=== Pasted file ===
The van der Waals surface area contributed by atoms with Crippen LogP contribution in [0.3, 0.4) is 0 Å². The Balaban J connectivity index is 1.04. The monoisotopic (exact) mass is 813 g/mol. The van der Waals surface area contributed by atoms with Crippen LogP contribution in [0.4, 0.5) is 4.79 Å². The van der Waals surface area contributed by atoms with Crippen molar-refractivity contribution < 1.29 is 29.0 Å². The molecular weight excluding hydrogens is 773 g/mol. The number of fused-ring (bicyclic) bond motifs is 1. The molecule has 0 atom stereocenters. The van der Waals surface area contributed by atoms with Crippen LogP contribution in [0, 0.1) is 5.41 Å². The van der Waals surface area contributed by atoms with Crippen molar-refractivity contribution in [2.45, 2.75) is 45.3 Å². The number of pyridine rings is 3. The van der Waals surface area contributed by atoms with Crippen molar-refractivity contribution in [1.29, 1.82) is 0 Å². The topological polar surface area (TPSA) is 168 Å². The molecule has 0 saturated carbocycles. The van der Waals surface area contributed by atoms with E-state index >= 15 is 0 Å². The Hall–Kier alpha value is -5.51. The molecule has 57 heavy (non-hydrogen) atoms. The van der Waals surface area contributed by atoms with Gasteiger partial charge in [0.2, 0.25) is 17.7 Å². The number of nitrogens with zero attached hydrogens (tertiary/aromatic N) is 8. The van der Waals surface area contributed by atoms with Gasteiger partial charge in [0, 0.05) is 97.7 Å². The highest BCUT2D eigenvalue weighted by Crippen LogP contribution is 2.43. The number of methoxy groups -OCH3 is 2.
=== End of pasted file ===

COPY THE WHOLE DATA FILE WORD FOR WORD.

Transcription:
The van der Waals surface area contributed by atoms with Crippen LogP contribution in [0.3, 0.4) is 0 Å². The Balaban J connectivity index is 1.04. The monoisotopic (exact) mass is 813 g/mol. The van der Waals surface area contributed by atoms with Crippen LogP contribution in [0.4, 0.5) is 4.79 Å². The van der Waals surface area contributed by atoms with Crippen molar-refractivity contribution < 1.29 is 29.0 Å². The molecular weight excluding hydrogens is 773 g/mol. The number of fused-ring (bicyclic) bond motifs is 1. The molecule has 0 atom stereocenters. The van der Waals surface area contributed by atoms with Crippen LogP contribution in [0, 0.1) is 5.41 Å². The van der Waals surface area contributed by atoms with Crippen molar-refractivity contribution in [2.45, 2.75) is 45.3 Å². The number of pyridine rings is 3. The van der Waals surface area contributed by atoms with Crippen molar-refractivity contribution in [1.29, 1.82) is 0 Å². The topological polar surface area (TPSA) is 168 Å². The molecule has 0 saturated carbocycles. The van der Waals surface area contributed by atoms with E-state index >= 15 is 0 Å². The Hall–Kier alpha value is -5.51. The molecule has 57 heavy (non-hydrogen) atoms. The van der Waals surface area contributed by atoms with Gasteiger partial charge in [0.2, 0.25) is 17.7 Å². The number of nitrogens with zero attached hydrogens (tertiary/aromatic N) is 8. The van der Waals surface area contributed by atoms with Gasteiger partial charge in [0, 0.05) is 97.7 Å². The highest BCUT2D eigenvalue weighted by Crippen LogP contribution is 2.43. The number of methoxy groups -OCH3 is 2.